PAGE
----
The problem of air pollution is often highly underestimated. Recent studies of both the World Health Organisation and UNICEF show the adverse effects on the human health. According to these studies, air pollution causes the death of 6.5 million people, amongst which 600,000 children under the age of 5.The biggest contributors to air pollution are the industry, traffic, indoor cooking fuels and chemical solvents. They cause a high level of air pollution, in- and outdoors, with volatile organic compounds (VOCs) as one of the pollutants.
Air pollution does not only affect human health. It was already noticed that the plant's phyllosphere microbiome changes under the influence of air pollution. Especially an enrichment of bacteria capable of metabolizing air pollution was noted.
In this study, we want to isolate and characterize these air pollution metabolizing bacteria for the phyllosphere, by incubating them in the presence of VOCs. The genome of interesting isolates will be fully sequenced and functionally annotated. Special attention will go to the identification of VOC bioremediating genes. In the last phase of this research project, the bioremediating capacity of the isolates will be tested in an experimental setting. A young plant will be sprayed with the bioremediating bacteria, and placed in a plant chamber under controlled atmosphere. In this atmosphere, VOCs will be present. The concentration of these VOC will be followed over time, for one week.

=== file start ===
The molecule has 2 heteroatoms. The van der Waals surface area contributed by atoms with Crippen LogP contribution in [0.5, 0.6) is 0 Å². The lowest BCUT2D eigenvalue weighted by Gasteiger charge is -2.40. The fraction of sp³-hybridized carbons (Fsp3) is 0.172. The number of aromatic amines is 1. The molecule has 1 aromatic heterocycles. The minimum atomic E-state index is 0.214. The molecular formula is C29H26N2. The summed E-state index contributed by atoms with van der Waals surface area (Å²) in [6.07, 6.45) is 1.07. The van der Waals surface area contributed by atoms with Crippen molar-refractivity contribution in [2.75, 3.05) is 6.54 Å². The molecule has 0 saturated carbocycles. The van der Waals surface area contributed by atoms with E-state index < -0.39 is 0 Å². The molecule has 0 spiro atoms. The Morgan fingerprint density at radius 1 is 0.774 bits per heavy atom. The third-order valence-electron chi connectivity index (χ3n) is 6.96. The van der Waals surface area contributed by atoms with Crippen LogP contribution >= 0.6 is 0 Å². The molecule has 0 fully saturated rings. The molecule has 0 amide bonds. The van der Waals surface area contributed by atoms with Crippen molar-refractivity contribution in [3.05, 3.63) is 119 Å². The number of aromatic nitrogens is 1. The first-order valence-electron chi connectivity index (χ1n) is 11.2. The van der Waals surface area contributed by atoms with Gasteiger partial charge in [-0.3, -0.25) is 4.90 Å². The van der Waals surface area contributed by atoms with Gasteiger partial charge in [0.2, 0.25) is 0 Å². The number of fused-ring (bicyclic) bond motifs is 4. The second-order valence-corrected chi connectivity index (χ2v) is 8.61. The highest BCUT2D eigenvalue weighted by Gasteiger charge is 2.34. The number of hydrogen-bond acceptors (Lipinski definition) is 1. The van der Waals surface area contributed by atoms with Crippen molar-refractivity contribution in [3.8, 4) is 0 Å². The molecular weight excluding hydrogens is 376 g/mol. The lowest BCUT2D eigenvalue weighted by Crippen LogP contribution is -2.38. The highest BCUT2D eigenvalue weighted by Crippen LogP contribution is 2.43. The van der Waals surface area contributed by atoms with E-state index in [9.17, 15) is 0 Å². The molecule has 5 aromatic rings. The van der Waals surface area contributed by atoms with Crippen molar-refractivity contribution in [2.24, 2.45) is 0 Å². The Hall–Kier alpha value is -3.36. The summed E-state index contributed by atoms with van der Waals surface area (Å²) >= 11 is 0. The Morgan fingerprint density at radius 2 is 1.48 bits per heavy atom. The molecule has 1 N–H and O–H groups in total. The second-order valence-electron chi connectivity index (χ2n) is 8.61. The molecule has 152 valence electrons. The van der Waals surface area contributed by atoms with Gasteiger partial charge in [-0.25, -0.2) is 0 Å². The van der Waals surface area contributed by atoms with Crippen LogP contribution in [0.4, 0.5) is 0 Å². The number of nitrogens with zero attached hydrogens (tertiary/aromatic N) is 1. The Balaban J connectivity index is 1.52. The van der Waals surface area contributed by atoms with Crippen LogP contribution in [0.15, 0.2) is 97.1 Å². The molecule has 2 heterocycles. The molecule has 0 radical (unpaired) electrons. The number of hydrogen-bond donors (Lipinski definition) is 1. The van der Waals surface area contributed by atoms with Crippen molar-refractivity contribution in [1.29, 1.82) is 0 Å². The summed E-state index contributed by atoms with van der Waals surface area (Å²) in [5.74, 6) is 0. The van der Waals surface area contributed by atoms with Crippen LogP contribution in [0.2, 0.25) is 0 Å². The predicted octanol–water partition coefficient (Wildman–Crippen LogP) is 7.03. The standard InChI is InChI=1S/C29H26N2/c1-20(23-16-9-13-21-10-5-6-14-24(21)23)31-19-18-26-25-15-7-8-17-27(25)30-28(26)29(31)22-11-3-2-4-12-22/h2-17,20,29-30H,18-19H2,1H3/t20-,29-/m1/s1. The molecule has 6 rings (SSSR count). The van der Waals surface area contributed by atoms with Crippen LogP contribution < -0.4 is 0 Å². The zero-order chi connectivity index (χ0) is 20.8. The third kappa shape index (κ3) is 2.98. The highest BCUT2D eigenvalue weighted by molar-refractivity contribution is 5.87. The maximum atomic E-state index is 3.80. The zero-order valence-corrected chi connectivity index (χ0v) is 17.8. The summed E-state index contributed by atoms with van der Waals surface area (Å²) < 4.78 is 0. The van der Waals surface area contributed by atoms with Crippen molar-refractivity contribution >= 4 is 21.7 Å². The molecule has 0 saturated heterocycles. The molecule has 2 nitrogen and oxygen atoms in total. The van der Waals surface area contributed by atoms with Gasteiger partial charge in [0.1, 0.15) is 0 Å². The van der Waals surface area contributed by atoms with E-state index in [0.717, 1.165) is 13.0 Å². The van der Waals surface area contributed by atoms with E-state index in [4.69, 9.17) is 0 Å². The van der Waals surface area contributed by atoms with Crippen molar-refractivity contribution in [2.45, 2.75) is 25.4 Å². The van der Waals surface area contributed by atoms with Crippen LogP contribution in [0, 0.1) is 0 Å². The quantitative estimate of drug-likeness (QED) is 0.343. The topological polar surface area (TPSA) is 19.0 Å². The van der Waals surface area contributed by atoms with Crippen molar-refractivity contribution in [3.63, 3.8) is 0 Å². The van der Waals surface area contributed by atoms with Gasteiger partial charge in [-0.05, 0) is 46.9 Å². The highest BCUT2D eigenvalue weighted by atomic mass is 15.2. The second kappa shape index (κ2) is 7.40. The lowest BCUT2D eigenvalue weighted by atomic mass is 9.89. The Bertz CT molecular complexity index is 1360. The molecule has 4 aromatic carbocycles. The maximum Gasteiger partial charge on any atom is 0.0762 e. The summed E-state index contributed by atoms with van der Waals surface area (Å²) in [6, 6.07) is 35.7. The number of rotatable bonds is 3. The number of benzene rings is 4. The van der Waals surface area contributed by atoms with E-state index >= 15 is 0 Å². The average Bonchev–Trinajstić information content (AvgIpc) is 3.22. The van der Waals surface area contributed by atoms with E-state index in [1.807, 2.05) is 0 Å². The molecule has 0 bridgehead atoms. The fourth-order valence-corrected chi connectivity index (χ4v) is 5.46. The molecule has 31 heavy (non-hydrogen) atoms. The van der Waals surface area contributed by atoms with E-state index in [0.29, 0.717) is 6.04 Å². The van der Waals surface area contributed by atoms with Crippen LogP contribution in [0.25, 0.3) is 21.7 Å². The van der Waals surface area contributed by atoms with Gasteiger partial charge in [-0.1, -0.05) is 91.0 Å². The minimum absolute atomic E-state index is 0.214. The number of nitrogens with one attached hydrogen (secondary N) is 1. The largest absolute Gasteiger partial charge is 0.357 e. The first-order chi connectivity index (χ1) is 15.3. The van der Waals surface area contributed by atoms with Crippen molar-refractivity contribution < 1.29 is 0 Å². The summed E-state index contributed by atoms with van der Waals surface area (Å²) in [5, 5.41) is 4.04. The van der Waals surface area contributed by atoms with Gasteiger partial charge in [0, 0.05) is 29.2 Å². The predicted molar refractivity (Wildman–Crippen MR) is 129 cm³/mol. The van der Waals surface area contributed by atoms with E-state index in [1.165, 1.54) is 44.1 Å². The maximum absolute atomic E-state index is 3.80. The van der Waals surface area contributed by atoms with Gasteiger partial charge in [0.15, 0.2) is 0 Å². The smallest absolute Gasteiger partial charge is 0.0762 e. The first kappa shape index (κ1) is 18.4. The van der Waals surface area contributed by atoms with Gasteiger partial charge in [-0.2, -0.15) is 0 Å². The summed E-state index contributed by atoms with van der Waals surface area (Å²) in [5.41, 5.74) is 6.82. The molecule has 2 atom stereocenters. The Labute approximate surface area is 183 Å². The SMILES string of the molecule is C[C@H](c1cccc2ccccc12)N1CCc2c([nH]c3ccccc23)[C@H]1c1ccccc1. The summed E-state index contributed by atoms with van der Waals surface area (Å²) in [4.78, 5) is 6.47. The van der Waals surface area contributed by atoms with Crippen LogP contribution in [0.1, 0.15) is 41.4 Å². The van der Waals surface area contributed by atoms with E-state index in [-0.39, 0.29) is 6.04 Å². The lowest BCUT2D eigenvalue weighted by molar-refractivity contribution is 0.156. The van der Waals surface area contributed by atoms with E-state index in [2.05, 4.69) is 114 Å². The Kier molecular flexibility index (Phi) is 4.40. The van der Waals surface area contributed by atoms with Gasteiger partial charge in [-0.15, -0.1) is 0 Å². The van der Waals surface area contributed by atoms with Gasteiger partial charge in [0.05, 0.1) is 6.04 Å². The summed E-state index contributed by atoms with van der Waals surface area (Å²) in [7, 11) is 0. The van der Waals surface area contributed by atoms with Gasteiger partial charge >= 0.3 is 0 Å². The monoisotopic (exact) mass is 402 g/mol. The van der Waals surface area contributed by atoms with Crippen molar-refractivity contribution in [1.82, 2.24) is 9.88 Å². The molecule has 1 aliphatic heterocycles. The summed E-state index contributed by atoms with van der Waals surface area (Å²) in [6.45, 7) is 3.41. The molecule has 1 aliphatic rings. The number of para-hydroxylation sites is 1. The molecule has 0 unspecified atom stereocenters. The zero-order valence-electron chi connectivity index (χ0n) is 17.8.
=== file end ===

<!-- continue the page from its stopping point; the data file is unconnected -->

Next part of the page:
With this setup, we want to study the bioremediation capacity of the newly isolated species in a realistic experimental setting. Bacterial species capable of successfully breaking down air pollutants, can help to clean the in- and outdoor air by simply applying them to vegetation outdoors or indoors chamber plants. The applied bacteria can clean the air from their natural environment, the phyllosphere, in a sustainable way.